Lisa Schwarzbaum of Entertainment Weekly "enjoyed everything that's all over the place about the finished product" and stated that while it "may have been hammered together by brute Hollywood force, [...] there's this going for it: It's game to throw in anything that'll keep the motor running." Tom Long of The Detroit News characterized the film as "unpretentious goofiness" with "some nice light yuks" and believed "the whole sublimely stupid mess works." Betsy Sharkey of the Los Angeles Times warned that "if you can get past the gross invasion of privacy," there "is some bittersweet fun peppered by bursts of sharp patter," especially from Hardy and Pine, who electrified "the screen almost any time they're sharing it."
- "This Means War (2012)". Box Office Mojo. Internet Movie Database. class="reference-accessdate">. Retrieved June 1, 2012.
- "Tom Hardy Replaces Sam Worthington in McG’s This Means War". /Film. Retrieved October 13, 2010.
- "Seth Rogen Passes On McG's 'This Means War'". The Playlist. Retrieved October 13, 2010.
- "BCFC Film List". British Columbia Film Commission. October 2, 2011. Archived from the original on September 31, 2010. class="reference-accessdate">. Retrieved October 2, 2011.
- Reference needed for this
- Kilday, Gregg (February 7, 2012). "Fox Delays This Means War Opening to Avoid Box Office Face-Off With The Vow". The Hollywood Reporter. class="reference-accessdate">. Retrieved February 19, 2012.
- "Company Town". Los Angeles Times. class="Z3988" title="ctx_ver=Z39.88-2004&rft_val_fmt=info%3Aofi%2Ffmt%3Akev%3Amtx%3Ajournal&rft.genre=article&rft.atitle=Company+Town&rft.jtitle=Los+Angeles+Times&rft_id=http%3A%2F%2Flatimesblogs.latimes.com%2Fentertainmentnewsbuzz%2F2012%2F02%2Fthis-means-war-shakes-up-release-plan.html&rfr_id=info:sid/en.wikipedia.org:This_Means_War_(film)">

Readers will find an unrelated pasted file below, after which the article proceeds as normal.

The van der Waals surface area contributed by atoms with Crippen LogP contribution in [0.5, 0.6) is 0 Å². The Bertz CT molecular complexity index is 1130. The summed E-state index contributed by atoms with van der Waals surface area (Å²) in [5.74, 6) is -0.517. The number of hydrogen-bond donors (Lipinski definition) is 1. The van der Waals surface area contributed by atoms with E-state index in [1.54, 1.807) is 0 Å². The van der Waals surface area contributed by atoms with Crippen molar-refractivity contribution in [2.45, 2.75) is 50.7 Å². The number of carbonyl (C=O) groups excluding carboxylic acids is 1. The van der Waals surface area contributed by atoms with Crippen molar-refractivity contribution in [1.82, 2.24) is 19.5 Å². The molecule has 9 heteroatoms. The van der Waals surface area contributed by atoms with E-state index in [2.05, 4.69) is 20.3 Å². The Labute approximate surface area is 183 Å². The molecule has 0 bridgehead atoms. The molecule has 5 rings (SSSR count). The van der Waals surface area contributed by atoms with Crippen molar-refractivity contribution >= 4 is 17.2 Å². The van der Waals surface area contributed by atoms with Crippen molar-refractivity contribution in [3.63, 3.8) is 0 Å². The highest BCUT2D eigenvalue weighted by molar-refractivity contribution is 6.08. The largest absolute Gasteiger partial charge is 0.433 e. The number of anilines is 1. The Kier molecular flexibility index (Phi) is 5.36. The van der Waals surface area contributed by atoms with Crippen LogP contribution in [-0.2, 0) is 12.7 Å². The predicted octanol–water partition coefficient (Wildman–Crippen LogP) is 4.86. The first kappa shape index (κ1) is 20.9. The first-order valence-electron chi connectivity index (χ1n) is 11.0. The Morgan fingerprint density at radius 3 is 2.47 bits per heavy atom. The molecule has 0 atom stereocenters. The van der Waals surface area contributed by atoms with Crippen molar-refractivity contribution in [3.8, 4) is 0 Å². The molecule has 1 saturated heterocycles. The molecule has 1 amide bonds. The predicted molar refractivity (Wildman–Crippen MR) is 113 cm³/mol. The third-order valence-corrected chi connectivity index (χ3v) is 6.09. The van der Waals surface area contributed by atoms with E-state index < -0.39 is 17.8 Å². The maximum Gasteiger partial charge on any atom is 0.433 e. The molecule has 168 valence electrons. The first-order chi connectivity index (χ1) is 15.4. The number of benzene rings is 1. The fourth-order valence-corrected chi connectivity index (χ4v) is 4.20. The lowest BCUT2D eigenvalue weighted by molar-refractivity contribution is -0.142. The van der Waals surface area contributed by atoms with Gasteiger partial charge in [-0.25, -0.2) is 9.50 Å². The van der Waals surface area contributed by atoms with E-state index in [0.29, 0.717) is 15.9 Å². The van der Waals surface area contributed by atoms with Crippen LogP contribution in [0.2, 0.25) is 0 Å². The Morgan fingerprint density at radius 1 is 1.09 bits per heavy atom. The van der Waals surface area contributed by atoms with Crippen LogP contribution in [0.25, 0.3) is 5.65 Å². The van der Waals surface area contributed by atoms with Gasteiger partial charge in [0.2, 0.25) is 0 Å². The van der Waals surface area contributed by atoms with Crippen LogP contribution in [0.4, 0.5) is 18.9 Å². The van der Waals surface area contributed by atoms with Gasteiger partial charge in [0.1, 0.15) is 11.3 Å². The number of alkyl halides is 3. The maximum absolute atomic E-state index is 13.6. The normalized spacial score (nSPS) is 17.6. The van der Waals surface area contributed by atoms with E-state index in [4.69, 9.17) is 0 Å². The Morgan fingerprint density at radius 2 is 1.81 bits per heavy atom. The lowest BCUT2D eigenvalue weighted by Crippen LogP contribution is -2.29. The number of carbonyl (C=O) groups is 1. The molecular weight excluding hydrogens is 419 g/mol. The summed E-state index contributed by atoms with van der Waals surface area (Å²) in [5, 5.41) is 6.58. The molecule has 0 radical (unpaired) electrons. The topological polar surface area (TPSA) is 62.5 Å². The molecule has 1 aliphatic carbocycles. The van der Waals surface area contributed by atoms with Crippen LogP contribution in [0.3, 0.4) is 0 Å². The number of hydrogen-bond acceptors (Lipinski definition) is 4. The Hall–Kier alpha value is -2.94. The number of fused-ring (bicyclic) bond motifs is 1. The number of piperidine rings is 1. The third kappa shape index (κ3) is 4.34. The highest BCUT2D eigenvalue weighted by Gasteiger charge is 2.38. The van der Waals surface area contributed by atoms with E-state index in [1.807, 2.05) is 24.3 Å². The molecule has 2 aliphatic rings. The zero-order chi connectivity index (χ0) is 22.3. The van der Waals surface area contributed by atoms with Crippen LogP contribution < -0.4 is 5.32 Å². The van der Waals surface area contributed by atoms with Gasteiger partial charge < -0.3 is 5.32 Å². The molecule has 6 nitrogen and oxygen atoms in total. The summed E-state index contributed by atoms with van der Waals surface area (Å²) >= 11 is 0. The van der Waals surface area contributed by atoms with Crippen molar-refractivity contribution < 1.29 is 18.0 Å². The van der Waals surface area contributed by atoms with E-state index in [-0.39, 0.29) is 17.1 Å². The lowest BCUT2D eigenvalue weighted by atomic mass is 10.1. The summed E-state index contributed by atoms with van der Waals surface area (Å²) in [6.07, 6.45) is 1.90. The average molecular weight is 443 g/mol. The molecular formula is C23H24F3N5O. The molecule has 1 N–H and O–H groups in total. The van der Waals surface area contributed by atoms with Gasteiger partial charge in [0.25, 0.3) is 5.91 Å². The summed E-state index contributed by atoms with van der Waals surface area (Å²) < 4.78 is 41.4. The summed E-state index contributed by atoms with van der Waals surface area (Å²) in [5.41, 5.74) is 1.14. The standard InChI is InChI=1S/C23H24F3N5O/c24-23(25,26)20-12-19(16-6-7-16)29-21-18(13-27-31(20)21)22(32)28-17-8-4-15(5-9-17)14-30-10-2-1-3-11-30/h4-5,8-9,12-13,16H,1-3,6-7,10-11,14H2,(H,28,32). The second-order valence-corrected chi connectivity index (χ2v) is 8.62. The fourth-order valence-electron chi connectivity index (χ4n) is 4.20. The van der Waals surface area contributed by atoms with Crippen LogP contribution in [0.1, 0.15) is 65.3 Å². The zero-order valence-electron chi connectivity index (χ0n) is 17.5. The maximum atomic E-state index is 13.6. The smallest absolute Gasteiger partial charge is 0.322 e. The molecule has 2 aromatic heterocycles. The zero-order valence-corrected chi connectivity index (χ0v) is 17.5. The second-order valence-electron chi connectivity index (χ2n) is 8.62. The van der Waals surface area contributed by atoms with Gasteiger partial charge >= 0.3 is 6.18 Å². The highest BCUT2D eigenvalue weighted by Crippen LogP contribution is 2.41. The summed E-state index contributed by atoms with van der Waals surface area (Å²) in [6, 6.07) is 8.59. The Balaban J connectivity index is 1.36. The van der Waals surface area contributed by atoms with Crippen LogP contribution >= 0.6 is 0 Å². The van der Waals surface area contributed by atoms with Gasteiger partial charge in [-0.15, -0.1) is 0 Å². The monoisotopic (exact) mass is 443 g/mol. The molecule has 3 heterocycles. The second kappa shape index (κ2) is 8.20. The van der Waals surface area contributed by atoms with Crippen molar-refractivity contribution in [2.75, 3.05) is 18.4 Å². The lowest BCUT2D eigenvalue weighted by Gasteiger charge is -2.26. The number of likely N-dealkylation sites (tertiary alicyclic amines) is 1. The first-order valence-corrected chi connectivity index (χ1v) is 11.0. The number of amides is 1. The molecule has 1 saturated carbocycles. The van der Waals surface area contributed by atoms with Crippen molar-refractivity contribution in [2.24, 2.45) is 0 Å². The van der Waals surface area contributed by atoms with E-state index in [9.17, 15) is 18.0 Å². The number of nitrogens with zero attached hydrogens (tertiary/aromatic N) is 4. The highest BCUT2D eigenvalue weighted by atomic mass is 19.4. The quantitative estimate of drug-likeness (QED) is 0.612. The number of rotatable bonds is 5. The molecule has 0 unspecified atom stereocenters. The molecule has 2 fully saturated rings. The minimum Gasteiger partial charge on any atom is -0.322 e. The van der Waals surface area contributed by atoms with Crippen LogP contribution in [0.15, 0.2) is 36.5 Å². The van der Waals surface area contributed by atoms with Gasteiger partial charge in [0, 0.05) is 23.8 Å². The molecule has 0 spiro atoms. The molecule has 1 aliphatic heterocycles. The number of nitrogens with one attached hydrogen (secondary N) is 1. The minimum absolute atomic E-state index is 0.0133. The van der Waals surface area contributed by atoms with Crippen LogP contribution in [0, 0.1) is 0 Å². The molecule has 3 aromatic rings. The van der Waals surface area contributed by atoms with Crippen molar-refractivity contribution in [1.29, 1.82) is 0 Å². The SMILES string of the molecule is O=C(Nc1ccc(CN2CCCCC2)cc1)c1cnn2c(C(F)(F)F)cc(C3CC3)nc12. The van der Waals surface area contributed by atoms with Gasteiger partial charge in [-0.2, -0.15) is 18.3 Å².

- "Weekend Box Office: February 17-19, 2012". Box Office Mojo. Internet Movie Database. class="reference-accessdate">. Retrieved February 21, 2012.
- "This Means War (2012)". Box Office Mojo. Internet Movie Database. class="reference-accessdate">. Retrieved June 1, 2012.
- "This Means War". Flixster. Rotten Tomatoes. class="reference-accessdate">. Retrieved May 2, 2012.
- Travers, Peter (February 16, 2012). "This Means War". Rolling Stone. class="reference-accessdate">. Retrieved February 19, 2012.
- Ebert, Roger (February 15, 2012). "This Means War". Chicago Sun-Times. class="reference-accessdate">. Retrieved February 19, 2012.
- Roeper, Richard (February 17, 2012). "This Means War". Richard Roeper & The Movies. class="reference-accessdate">. Retrieved February 19, 2012.
- Lumenick, Lou (February 13, 2012). "Straight to DVD: Romance-free rom-com doesn't give Reese a chance!". New York Post. class="reference-accessdate">. Retrieved February 19, 2012.
- McCarthy, Todd (February 9, 2012). "This Means War: Film Review". The Hollywood Reporter. class="reference-accessdate">. Retrieved February 19, 2012.
- Berardinelli, James (February 15, 2012). "This Means War". ReelViews. class="reference-accessdate">. Retrieved February 19, 2012.
- Puig, Claudia (February 16, 2012). "This Means War is a losing battle". USA Today. class="reference-accessdate">. Retrieved February 19, 2012.
- Pols, Mary (February 16, 2012). "Who is the Victor in This Means War? Not the Viewer". Time. class="reference-accessdate">. Retrieved February 19, 2012.
- Debruge, Peter (February 9, 2012). "This Means War". Variety. class="reference-accessdate">. Retrieved February 19, 2012.
- Schwarzbaum, Lisa (February 17, 2012). "This Means War". Entertainment Weekly. class="reference-accessdate">. Retrieved February 19, 2012.
- Long, Tom (February 17, 2012). "Review: Spies employ tricks of the trade in absurdly fun romcom This Means War". The Detroit News. class="reference-accessdate">. Retrieved February 19, 2012.
- Sharkey, Betsy (February 14, 2012). "This Means War review: Bromance conquers all". Los Angeles Times. class="reference-accessdate">. Retrieved February 19, 2012.
- This Means War at the Internet Movie Database
- This Means War at Rotten Tomatoes